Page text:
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The history books will show Floyd Mayweather Jr. has a perfect 50-0 record in the boxing ring. That is indisputable. However, within the boxing community, many believe Floyd Mayweather‘s record should actually be 49-1. There is dispute about one particular fight where Mayweather was outclassed most of the contest and behind statistically, but judges still awarded him the victory. Here’s a look back at the controversial fight. 

Floyd Mayweather’s close calls during his career

During his career from 1996 to 2017, Floyd Mayweather was undeniably one of the top boxers in the world. Every boxing and sports outlet said as much. In 2016, ESPN ranked Mayweather as the greatest boxer, pound for pound, of the last 25 years. While his record is perfect, that doesn’t mean he didn’t have a few bad rounds or even a few less-than-impressive fights.

In fact, when you take a closer look at Mayweather’s career, you can clearly see he wasn’t always dominant. He was just good enough to win and, in the end, that’s all that matters. Of his 50 fights, his opponent took him the distance 23 times or just under half the time he stepped into the ring.

One of the more memorable times Mayweather was challenged happened in 2007 against Oscar De La Hoya. The six-division champion battled Mayweather, and at the halfway point, judges scored the fight even. In the last half of the bout, Mayweather proved to be the better fighter and won in a majority decision, according to BoxRec.

De La Hoya wasn’t the only fighter that put Mayweather to the test. Canelo Alvarez and Marcos Maidana both pushed Mayweather the distance only to lose by majority decision. In the case of Maidana, Mayweather knew it was a close fight and offered a rematch five months later where Mayweather won in a much more convincing fashion. 

Mayweather identifies his toughest opponent

Manny Pacquiao, Oscar De La Hoya, Zab Judah, Arturo Gatti, and numerous other big names challenged Floyd Mayweather throughout his career. Interestingly, he doesn’t consider any of those as his toughest opponent. That title is reserved for a fighter who went by the nickname The Drunken Master.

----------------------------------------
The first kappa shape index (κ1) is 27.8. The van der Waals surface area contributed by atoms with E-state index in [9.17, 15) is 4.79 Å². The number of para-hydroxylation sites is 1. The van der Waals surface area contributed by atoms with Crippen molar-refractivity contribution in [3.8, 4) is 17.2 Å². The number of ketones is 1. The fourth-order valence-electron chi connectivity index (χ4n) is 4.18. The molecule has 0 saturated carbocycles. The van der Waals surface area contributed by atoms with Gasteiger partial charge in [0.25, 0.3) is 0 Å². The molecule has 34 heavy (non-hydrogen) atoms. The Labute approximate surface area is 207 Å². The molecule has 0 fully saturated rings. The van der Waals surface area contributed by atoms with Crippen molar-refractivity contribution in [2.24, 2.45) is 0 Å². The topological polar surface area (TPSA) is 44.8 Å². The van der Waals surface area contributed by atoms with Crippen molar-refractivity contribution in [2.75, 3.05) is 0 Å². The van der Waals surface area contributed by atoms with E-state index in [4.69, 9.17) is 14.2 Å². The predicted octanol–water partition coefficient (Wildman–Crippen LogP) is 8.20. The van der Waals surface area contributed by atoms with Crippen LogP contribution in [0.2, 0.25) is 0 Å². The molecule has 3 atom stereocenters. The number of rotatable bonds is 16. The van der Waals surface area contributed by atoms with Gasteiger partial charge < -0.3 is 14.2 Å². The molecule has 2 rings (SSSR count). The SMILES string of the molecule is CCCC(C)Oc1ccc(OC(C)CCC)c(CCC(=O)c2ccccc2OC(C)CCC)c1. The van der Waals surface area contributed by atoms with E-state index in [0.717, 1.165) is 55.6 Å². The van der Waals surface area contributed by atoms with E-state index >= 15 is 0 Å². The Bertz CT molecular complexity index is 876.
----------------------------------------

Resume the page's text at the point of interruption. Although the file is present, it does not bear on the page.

On October 21, 2000, Mayweather fought The Drunken Master, aka Emanuel Augustus. Augustus was known for his unorthodox style, which included a wild array of dipping shoulders, raised legs, and punch sequences, unlike anything the sport had ever seen. He appeared to be part boxer, part string-puppet. His herky-jerky style earned him the funny nickname.

In that fight, Mayweather, who entered with a 24-0 record, battled Augustus, who had a very lackluster 22-16-4 record, according to BoxRec. No one expected it to be close. It wasn’t in the end as the fight was stopped in the ninth with Mayweather in control, but there was one stretch during the fourth and fifth rounds where Augustus landed a flurry of punches that bloodied Mayweather’s nose and brought the crowd to its feet. Years later, Mayweather admitted that October 2001 fight against The Drunken Master was his toughest opponent.

“If I was rating certain fighters out of every guy that I fought, I’m going to rate Emanuel Augustus first compared to all the guys that I’ve faced. He didn’t have the best record in the sport of boxing, he has never won a world title. But he came to fight and, of course, at that particular time I had took a long layoff.”

The fight Floyd Mayweather should have lost 

Floyd Mayweather Jr. and Jose Luis Castillo during the WBC Ring and Lineal Lightweight title fight
Floyd Mayweather Jr. vs Jose Luis Castillo | Focus on Sport/Getty Images

Here’s How Floyd Mayweather’s ‘World’s First NFT Sporting Event’ Works

So, has Floyd Mayweather ever lost a fight? Almost. On April 20, 2002, Floyd Mayweather faced Jose Luis Castillo at the MGM Grand in Las Vegas fighting for Castillo’s WBC lightweight title and the vacant The Ring lightweight title.

Mayweather came out the fresher boxer and won three of the first four rounds convincingly. The third-round scoring was in some dispute as Harold Lederman, the unofficial ringside television judge, gave the third round to Castillo. There was, however, no disputing Castillo was the better fighter the remainder of the bout. 

Mayweather said in the post-fight interview he had injured his shoulder on his last training day and was unable to use the jab effectively. It was clear that injury adversely affected his performance, and the stats proved it. CompuBox showed Castillo throwing and landing many more punches and power punches than Floyd, according to Bad Left Hook. Lederman’s scorecard reflected that as he scored the fight 115-111 in favor of Castillo.

The official judges scored the fight 115–111, 115-111, and 116–111, in favor of Mayweather as he improved to 28-0. The Las Vegas crowd disagreed and heartily booed the decision. Following the fight Mayweather had shoulder surgery and was completely healed when the two met for a rematch in December. The scorecard was actually closer in the rematch, but Mayweather won in an unanimous decision.